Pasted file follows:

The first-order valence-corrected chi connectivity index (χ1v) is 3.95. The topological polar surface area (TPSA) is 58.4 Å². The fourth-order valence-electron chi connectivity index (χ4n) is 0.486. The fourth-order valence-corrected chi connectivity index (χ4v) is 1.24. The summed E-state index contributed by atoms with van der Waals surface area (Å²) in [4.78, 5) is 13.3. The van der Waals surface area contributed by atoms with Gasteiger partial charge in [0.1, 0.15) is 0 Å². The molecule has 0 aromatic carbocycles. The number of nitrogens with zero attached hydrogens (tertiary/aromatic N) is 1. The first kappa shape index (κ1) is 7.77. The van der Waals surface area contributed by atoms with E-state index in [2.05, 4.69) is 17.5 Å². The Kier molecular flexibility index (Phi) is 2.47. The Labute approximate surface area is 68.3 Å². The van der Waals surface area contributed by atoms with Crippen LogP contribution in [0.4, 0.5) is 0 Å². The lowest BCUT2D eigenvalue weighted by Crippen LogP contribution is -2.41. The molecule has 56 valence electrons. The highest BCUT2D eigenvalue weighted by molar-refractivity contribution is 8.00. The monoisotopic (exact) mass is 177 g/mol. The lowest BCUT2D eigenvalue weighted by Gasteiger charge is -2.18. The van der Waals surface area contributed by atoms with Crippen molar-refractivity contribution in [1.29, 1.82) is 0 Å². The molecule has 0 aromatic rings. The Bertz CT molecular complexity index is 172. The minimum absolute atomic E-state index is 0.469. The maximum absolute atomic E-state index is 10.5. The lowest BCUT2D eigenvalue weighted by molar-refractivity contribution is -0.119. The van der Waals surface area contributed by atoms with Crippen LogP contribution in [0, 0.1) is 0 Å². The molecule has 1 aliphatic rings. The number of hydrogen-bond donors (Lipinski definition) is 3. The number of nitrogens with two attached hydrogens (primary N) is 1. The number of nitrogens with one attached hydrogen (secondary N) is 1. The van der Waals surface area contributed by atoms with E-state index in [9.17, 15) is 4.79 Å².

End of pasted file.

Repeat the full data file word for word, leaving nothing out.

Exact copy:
The first-order valence-corrected chi connectivity index (χ1v) is 3.95. The topological polar surface area (TPSA) is 58.4 Å². The fourth-order valence-electron chi connectivity index (χ4n) is 0.486. The fourth-order valence-corrected chi connectivity index (χ4v) is 1.24. The summed E-state index contributed by atoms with van der Waals surface area (Å²) in [4.78, 5) is 13.3. The van der Waals surface area contributed by atoms with Gasteiger partial charge in [0.1, 0.15) is 0 Å². The molecule has 0 aromatic carbocycles. The number of nitrogens with zero attached hydrogens (tertiary/aromatic N) is 1. The first kappa shape index (κ1) is 7.77. The van der Waals surface area contributed by atoms with E-state index in [2.05, 4.69) is 17.5 Å². The Kier molecular flexibility index (Phi) is 2.47. The Labute approximate surface area is 68.3 Å². The van der Waals surface area contributed by atoms with Crippen LogP contribution in [0.4, 0.5) is 0 Å². The lowest BCUT2D eigenvalue weighted by Crippen LogP contribution is -2.41. The molecule has 56 valence electrons. The highest BCUT2D eigenvalue weighted by molar-refractivity contribution is 8.00. The monoisotopic (exact) mass is 177 g/mol. The lowest BCUT2D eigenvalue weighted by Gasteiger charge is -2.18. The van der Waals surface area contributed by atoms with Crippen molar-refractivity contribution in [1.29, 1.82) is 0 Å². The molecule has 0 aromatic rings. The Bertz CT molecular complexity index is 172. The minimum absolute atomic E-state index is 0.469. The maximum absolute atomic E-state index is 10.5. The lowest BCUT2D eigenvalue weighted by molar-refractivity contribution is -0.119. The van der Waals surface area contributed by atoms with Crippen LogP contribution in [0, 0.1) is 0 Å². The molecule has 1 aliphatic rings. The number of hydrogen-bond donors (Lipinski definition) is 3. The number of nitrogens with two attached hydrogens (primary N) is 1. The number of nitrogens with one attached hydrogen (secondary N) is 1. The van der Waals surface area contributed by atoms with E-state index in [9.17, 15) is 4.79 Å².